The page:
This project which we have titled ‘Building Resilience in Caribbean Municipalities’, is being implemented by blueSpace Caribbean for the Global Covenant of Mayors on Climate and Energy (GCoM) in association with the Caribbean Association of Local Government Authorities (CALGA) through the EU-funded International Urban Cooperation Latin America and Caribbean (IUC LAC) project.

GCoM is an international alliance of more than 10,000 cities and local governments with a shared long-term vision of promoting and supporting voluntary action to combat climate change and move to an inclusive, just, low emission, resilient society. One of the aims of the IUC LAC project is to help establish and grow the GCoM initiative in the Caribbean region. To date support has been focused on establishing the Caribbean as a formal GCoM region and engaging regional stakeholders to develop a basic governance structure as well as some early recruitment of pioneering cities to the initiative.

The project aims to lay the foundation by which municipalities can determine their contribution to GHG emissions, evaluate preparation for the impacts of climate change, and increase access to sustainable energy. Tracking progress on these initiatives based on Climate Action Plans and Energy Access Plans will determine how municipality-initiated actions can support a reduction in GHG emissions and improve resilience.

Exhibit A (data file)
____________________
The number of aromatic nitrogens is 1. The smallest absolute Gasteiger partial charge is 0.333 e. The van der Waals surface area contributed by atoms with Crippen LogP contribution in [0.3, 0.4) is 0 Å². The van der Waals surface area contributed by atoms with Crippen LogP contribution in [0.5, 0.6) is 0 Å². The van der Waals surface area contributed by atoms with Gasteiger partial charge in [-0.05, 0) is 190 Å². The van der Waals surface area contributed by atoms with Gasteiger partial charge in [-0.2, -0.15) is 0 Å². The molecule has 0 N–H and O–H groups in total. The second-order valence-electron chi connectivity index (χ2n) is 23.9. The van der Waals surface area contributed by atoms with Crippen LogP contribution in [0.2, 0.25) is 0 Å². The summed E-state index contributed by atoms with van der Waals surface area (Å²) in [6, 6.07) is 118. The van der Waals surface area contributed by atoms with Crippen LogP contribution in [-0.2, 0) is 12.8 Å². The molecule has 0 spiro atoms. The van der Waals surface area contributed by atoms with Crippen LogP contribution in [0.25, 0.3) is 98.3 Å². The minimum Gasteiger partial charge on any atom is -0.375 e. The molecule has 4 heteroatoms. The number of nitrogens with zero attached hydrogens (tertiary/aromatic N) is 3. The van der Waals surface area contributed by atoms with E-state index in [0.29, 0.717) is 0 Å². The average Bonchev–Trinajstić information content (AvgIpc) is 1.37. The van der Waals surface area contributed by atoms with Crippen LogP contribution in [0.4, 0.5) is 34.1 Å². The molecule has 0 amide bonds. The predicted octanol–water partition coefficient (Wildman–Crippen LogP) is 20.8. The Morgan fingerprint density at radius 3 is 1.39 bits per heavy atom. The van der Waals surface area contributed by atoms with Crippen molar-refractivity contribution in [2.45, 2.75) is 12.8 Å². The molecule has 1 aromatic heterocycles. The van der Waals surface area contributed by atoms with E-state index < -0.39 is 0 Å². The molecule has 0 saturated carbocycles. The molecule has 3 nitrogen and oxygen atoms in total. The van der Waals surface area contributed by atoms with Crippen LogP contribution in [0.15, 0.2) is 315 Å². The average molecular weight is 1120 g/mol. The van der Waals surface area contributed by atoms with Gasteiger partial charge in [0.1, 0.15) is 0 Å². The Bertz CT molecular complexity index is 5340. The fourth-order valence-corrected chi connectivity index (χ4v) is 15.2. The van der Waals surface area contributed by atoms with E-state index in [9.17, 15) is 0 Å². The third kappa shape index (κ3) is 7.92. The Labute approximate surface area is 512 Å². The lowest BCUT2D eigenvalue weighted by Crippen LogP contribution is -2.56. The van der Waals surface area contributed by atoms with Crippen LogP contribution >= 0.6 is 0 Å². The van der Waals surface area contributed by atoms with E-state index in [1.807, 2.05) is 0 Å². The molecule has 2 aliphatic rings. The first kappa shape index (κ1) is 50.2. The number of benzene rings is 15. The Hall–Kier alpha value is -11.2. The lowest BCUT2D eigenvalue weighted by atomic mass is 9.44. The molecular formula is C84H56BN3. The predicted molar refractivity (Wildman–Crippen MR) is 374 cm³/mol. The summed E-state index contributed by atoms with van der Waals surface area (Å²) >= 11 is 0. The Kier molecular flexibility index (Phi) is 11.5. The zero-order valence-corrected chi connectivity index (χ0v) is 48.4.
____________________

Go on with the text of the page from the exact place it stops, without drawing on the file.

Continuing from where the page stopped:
Engaging municipalities can improve efficacy of mitigation and adaptation efforts as it allows for better tailored local solutions, which can both achieve the project’s stated goal as well as other complementary goals important to the municipality such as local economic development, reduction of poverty and public health. Such approaches encourage linkages between national agencies, universities and research institutions and municipalities and ultimately strengthens the national response.